ANCHORAGE, Alaska - AKMuckraker, anonymous left-leaning Anchorage blogger, was born on a Web site called "Mudflats." With yellow galoshes as her mascot, Muckraker started writing just before Mother's Day. A few people may have read her post, but no one left comments.
Then, a couple weeks ago, came Sen. John McCain's announcement that he'd picked Alaska Gov. Sarah Palin as his running mate and it unleashed a torrential Googling frenzy unmatched in the history of Alaska media. And Muckraker, who has refused to identify herself except to say she's an East Coast transplant who's worked in the publishing field, was rocketed into the national conversation.
In a little over a week's time, Mudflats picked up nods in The Atlantic, the Chicago Tribune, Time, Salon.com and Huffington Post. Her posts now routinely garner hundreds of comments.
An unquenchable hunger for local Palin information thrust Mudflats, along with a posse of other Alaska bloggers, into the big time.
Among the most-established in the far north blogosphere is Andrew Halcro, the former Republican state representative and unsuccessful candidate for governor against Palin. He said his site averaged thousands of visits a day before the big announcement.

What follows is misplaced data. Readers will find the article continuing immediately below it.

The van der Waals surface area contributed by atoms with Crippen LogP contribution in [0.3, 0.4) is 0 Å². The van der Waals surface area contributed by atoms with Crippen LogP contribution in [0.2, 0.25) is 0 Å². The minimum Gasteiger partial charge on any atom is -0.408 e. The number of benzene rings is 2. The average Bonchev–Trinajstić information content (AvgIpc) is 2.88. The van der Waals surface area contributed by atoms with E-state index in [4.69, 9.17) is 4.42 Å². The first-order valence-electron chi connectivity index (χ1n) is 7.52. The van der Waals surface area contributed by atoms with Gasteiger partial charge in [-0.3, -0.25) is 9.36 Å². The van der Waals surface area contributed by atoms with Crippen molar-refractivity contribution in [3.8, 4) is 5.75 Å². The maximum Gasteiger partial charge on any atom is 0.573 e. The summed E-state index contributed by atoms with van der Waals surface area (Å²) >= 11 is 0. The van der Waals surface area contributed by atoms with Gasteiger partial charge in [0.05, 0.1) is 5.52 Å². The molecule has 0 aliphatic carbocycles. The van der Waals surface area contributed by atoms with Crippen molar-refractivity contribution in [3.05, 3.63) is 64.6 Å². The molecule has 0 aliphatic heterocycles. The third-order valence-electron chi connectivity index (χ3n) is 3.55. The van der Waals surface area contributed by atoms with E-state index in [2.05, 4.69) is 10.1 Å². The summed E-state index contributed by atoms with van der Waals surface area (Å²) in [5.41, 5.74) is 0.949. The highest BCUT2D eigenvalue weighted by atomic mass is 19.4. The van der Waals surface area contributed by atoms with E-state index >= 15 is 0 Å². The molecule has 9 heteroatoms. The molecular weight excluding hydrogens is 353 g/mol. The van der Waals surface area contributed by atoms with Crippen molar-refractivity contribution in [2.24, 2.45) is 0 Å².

He said he got a million that day.
There are high-profile pro-Palin blogs out there, but not many. Matt Moon, an alternate to the Republican National Convention from Alaska who has been blogging about Palin from the right on the site thenextright.com since the nomination, says bloggers have a tradition of going against the mainstream.
The left takes advantage of "netroots," using blogs and the Internet to organize and spread information. The right is more grassroots, he said, relying on on-the-ground infrastructure, face-to-face contact, talk radio and institutions such as churches.
In a time when local and national media outlets are shrinking because of financial woes, bloggers are stepping in, doing the investigating, said Linda Kellen Biegel, writer of "Celtic Diva's Blue Oasis." Before the Palin announcement, her site was getting a few hundred hits a day. Afterward it soon topped 5,000.
All the attention makes her think more critically about what she does. She's trying to be a fact-checker, vetting things said by Palin on the campaign trail.
One reporter from a major newspaper called, asking about Palin and "troopergate." Biegel gave the reporter a list of people she should call. Later she read the reporter's story and there were all the sources she'd suggested.